Horizons in Biochemistry and Biophysics Series somes, glyoxysomes, and lysosomes. The two mitochondrial

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  • Horizons in Biochemistry and Biophysics

    Series

    Editorial Board

    J . J . Blum D e p a r t m e n t of P h y s i o l o g y a n d P h a r m a c o l o g y y D u k e U n i v e r s i t y M e d i c a l C e n t r e , D u r h a m , N o r t h C a r o l i n a , U.S.A.

    L . Ernster D e p a r t m e n t of B i o c h e m i s t r y , A r r h e n i u s L a b o r a t o r y , U n i v e r s i t y of S t o c k h o l m , S t o c k h o l m , Sweden

    H. R. Kaback Roche I n s t i t u t e of M o l e c u l a r B i o l o g y , N u t l e y , New Jersey, U.S.A.

    J. Knoll D e p a r t m e n t of P h a r m a c o l o g y , Semmelweis U n i v e r s i t y of M e d i a n e , Budapest, H u n g a r y K.D. Kohn L a b o r a t o r y of B i o c h e m i c a l P h a r m a c o l o g y , N a t i o n a l I n s t i t u t e of A r t h r i t i s , M e t a b o l i s m a n d D i g e s t i v e Diseases, N a t i o n a l I n s t i t u t e s of H e a l t h , Bethesda, M a r y l a n d , U.S.A.

    H. L . Kornberg, F.R.S. D e p a r t m e n t of B i o c h e m i s t r y , U n i v e r s i t y of C a m b r i d g e , E n g l a n d

    A. M . Kroon L a b o r a t o r y of P h y s i o l o g i c a l C h e m i s t r y , U n i v e r s i t y of G r o n i n g e n , G r o n i n g e n , The N e t h e r l a n d s

    F. Palmieri, M a n a g i n g E d i t o r D e p a r t m e n t of P h a r m a c o - B i o l o g y , L a b o r a t o r y of B i o c h e m i s t r y , U n i v e r s i t y of B a r i , I t a l y

    E. Quagliariello, E d i t o r - i n - C h i e f D e p a r t m e n t of B i o c h e m i s t r y , U n i v e r s i t y of B a r i , I t a l y

  • Horizons in Biochemistry and Biophysics

    S t r u c t u r e a n d E x p r e s s i o n V o l u m e E d i t o r A. M . Kroon

    Laboratory of Physiological Chemistry, University of G r o n i n g e n ,

    G r o n i n g e n , T h e Netherlands

    Series E d i t o r s E. Quagliariello

    Department of Biochemistry, University of B a r i

    F. Palmieri Department of Pharmaco-Biology,

    Laboratory of Biochemistry, University of B a r i

    A Wiley-lnterscience P u b l i c a t i o n

    V o l u m e 7

    and

    JOHN W I L E Y & SONS C h i c h e s t e r • New Y o r k • B r i s b a n e • T o r o n t o • S i n g a p o r e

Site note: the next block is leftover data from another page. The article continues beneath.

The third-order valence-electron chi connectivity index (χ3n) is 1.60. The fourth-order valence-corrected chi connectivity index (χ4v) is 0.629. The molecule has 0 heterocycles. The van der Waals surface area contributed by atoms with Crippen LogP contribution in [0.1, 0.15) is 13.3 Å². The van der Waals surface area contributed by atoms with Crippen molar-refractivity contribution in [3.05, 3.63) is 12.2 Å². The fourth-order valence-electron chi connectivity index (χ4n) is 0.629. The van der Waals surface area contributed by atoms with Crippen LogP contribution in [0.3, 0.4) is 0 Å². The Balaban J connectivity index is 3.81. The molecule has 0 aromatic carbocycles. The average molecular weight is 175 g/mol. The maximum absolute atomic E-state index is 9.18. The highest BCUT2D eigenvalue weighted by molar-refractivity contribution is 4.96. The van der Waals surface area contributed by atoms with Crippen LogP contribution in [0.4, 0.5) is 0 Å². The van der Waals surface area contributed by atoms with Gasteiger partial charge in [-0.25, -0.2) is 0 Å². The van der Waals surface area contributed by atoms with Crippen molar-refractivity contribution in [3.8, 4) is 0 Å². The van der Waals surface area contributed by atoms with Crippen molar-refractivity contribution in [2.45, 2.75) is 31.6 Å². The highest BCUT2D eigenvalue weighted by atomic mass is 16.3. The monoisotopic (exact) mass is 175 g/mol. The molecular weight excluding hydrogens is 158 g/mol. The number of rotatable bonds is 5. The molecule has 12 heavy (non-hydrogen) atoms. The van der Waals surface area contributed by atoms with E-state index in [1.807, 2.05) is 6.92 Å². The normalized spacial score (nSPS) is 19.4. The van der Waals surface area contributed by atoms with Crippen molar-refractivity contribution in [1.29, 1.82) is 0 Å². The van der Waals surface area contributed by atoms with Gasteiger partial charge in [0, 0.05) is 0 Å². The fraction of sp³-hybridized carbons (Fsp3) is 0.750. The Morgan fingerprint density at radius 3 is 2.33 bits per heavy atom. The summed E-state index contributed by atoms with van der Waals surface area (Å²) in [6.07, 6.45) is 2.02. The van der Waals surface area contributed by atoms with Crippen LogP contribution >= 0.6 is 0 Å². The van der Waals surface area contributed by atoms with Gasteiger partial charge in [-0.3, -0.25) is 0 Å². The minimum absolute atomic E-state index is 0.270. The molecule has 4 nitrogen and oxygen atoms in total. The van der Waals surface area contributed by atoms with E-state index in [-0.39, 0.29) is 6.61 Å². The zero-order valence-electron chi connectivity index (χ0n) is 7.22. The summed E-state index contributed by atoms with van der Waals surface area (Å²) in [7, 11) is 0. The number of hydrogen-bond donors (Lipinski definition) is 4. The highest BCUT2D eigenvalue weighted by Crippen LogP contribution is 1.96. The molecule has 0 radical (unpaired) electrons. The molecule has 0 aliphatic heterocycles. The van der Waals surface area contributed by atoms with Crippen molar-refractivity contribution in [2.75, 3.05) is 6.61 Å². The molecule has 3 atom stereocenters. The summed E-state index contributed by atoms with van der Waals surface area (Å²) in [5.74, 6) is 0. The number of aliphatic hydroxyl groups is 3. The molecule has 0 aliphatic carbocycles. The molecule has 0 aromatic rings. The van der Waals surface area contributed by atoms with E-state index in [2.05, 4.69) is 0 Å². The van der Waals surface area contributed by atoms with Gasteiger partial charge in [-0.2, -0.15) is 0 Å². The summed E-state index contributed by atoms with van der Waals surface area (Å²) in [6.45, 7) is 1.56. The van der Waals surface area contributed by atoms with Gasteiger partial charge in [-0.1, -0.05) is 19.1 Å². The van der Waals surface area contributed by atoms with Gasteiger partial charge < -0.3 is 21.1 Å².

• Contents

    List of Contributors vii

    Preface ix 1 The structure of nucleosomes and chromatin 1

    A . K L U G A N D P . J . G . B U T L E R

    2 Activation and function of chromatin 4 3 P . N . B R Y A N A N D O . H . J . D E S T R E E

    3 Structure and function of ribosomal RNA 91 H . F . N O L L E R A N D P . H . V A N K N I P P E N B E R G

    4 Structure and role of eubacterial ribosomal proteins 101 R . A . G A R R E T T

    5 Regulatory steps in the initiation of protein synthesis 1 3 9 H . O . V O O R M A

    6 Transport of proteins from the sites of genetic expression to their sites of functional expression: protein conformation and thermodynamic aspects 155 C. K E M P F , R . D . K L A U S N E R , R . B L U M E N T H A L A N D J . V A N R E N S W O U D E

    7 Approaches to the study of hormonal regulation of gene expression 171 A . J . W Y N S H A W - B O R I S A N D R . W . H A N S O N

    8 Strategies for optimizing foreign gene expression in Escherichia coli 2 0 5 H . A . D E B O E R A N D H . M . S H E P A R D

    9 Interplay between different genetic Systems in eukaryotic cells: nucleocytoplasmic-mitochondrial interrelations 2 4 9 H . DE V R I E S A N D P . V A N T S A N T

    10 Mosaic genes and RNA processing in mitochondria 2 7 9 L . A . G R I V E L L , L . B Ö N E N A N D P . B O R S T

    11 Assembly of mitochondrial proteins 3 0 7 B . H E N N I G A N D W . N E U P E R T

    12 The non-universality of the genetic code 3 4 7 A . M . K R O O N A N D S . S A C C O N E

    Index 3 5 7

  • Genes: Structure and Expression Edited by A . M . Kroon © 1983 John Wiley & Sons Ltd.

    ASSEMBLY OF MITOCHONDRIAL PROTEINS

    Bernd Hennig and Walter Neupert

    INTRODÜCTION

    The eucaryotic c e l l i s organized by a variety of membranes: the

    plasma membrane which forms the border of the c e l l and various

    intracellular membranes which delimit the various organelles. In

    most c e l l s intracellular membranes greatly exceed the plasma mem-

    brane with respect to surface area. The diverse membranes of the

    c e l l have properties in common which are the basis for compartmenta-

    tion: a) membranes possess identity, i.e. with few exceptions each

    particular membrane of a c e l l has a unique protein composition;